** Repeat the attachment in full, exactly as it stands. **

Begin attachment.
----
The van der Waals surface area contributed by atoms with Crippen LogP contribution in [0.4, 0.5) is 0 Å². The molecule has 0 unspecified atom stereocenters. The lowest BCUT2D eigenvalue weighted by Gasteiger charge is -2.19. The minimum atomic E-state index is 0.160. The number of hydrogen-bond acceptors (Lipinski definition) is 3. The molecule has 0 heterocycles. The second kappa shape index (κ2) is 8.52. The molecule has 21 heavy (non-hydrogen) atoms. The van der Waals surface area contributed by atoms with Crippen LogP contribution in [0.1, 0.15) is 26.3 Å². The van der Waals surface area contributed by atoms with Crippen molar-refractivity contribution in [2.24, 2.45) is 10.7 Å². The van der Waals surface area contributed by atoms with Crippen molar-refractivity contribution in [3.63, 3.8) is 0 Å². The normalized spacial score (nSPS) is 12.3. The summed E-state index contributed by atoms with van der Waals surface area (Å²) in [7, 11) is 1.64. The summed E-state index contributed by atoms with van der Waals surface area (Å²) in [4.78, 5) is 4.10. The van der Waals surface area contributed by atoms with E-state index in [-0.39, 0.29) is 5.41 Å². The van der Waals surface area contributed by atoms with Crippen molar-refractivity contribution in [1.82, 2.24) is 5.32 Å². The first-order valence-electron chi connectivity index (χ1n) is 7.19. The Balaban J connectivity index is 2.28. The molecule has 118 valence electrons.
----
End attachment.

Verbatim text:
The van der Waals surface area contributed by atoms with Crippen LogP contribution in [0.4, 0.5) is 0 Å². The molecule has 0 unspecified atom stereocenters. The lowest BCUT2D eigenvalue weighted by Gasteiger charge is -2.19. The minimum atomic E-state index is 0.160. The number of hydrogen-bond acceptors (Lipinski definition) is 3. The molecule has 0 heterocycles. The second kappa shape index (κ2) is 8.52. The molecule has 21 heavy (non-hydrogen) atoms. The van der Waals surface area contributed by atoms with Crippen LogP contribution in [0.1, 0.15) is 26.3 Å². The van der Waals surface area contributed by atoms with Crippen molar-refractivity contribution in [2.24, 2.45) is 10.7 Å². The van der Waals surface area contributed by atoms with Crippen molar-refractivity contribution in [3.63, 3.8) is 0 Å². The normalized spacial score (nSPS) is 12.3. The summed E-state index contributed by atoms with van der Waals surface area (Å²) in [7, 11) is 1.64. The summed E-state index contributed by atoms with van der Waals surface area (Å²) in [4.78, 5) is 4.10. The van der Waals surface area contributed by atoms with E-state index in [-0.39, 0.29) is 5.41 Å². The van der Waals surface area contributed by atoms with Crippen molar-refractivity contribution in [1.82, 2.24) is 5.32 Å². The first-order valence-electron chi connectivity index (χ1n) is 7.19. The Balaban J connectivity index is 2.28. The molecule has 118 valence electrons.